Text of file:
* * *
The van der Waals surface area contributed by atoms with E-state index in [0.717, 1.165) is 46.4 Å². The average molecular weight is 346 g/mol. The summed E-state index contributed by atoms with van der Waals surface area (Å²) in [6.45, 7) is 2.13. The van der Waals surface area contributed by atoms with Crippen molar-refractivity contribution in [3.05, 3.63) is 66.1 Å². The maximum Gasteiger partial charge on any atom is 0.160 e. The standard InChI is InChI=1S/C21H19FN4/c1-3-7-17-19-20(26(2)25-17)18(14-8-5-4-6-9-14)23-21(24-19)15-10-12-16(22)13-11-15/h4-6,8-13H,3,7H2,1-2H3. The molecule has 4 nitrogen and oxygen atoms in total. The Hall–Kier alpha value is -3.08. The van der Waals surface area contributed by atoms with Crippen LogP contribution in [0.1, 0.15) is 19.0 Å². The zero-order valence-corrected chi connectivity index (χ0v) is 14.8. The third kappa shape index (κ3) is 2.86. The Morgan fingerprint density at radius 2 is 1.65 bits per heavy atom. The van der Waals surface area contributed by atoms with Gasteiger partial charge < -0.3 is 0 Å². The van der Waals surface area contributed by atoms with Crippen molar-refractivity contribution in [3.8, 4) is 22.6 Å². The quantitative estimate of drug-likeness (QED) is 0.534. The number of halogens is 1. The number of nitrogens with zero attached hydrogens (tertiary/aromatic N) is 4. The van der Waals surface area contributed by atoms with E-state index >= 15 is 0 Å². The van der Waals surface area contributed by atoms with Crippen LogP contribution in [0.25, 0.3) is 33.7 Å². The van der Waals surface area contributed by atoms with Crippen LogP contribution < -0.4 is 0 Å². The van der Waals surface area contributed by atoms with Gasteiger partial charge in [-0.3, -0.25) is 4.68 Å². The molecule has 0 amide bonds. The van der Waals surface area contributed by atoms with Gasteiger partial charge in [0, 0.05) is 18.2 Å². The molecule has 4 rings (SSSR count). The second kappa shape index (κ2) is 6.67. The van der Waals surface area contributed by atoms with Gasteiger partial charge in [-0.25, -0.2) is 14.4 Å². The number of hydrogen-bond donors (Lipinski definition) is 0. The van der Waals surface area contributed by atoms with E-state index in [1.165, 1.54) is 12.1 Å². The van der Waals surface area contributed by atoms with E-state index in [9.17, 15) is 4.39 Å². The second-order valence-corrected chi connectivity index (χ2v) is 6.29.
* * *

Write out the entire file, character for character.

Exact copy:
The van der Waals surface area contributed by atoms with E-state index in [0.717, 1.165) is 46.4 Å². The average molecular weight is 346 g/mol. The summed E-state index contributed by atoms with van der Waals surface area (Å²) in [6.45, 7) is 2.13. The van der Waals surface area contributed by atoms with Crippen molar-refractivity contribution in [3.05, 3.63) is 66.1 Å². The maximum Gasteiger partial charge on any atom is 0.160 e. The standard InChI is InChI=1S/C21H19FN4/c1-3-7-17-19-20(26(2)25-17)18(14-8-5-4-6-9-14)23-21(24-19)15-10-12-16(22)13-11-15/h4-6,8-13H,3,7H2,1-2H3. The molecule has 4 nitrogen and oxygen atoms in total. The Hall–Kier alpha value is -3.08. The van der Waals surface area contributed by atoms with Crippen LogP contribution in [0.1, 0.15) is 19.0 Å². The zero-order valence-corrected chi connectivity index (χ0v) is 14.8. The third kappa shape index (κ3) is 2.86. The Morgan fingerprint density at radius 2 is 1.65 bits per heavy atom. The van der Waals surface area contributed by atoms with Gasteiger partial charge < -0.3 is 0 Å². The van der Waals surface area contributed by atoms with Crippen molar-refractivity contribution in [3.8, 4) is 22.6 Å². The quantitative estimate of drug-likeness (QED) is 0.534. The number of halogens is 1. The number of nitrogens with zero attached hydrogens (tertiary/aromatic N) is 4. The van der Waals surface area contributed by atoms with E-state index >= 15 is 0 Å². The van der Waals surface area contributed by atoms with Crippen LogP contribution in [0.25, 0.3) is 33.7 Å². The van der Waals surface area contributed by atoms with Crippen LogP contribution < -0.4 is 0 Å². The van der Waals surface area contributed by atoms with Gasteiger partial charge in [-0.3, -0.25) is 4.68 Å². The molecule has 0 amide bonds. The van der Waals surface area contributed by atoms with Gasteiger partial charge in [0, 0.05) is 18.2 Å². The molecule has 4 rings (SSSR count). The second kappa shape index (κ2) is 6.67. The van der Waals surface area contributed by atoms with Gasteiger partial charge in [-0.25, -0.2) is 14.4 Å². The number of hydrogen-bond donors (Lipinski definition) is 0. The van der Waals surface area contributed by atoms with E-state index in [1.165, 1.54) is 12.1 Å². The van der Waals surface area contributed by atoms with E-state index in [9.17, 15) is 4.39 Å². The second-order valence-corrected chi connectivity index (χ2v) is 6.29.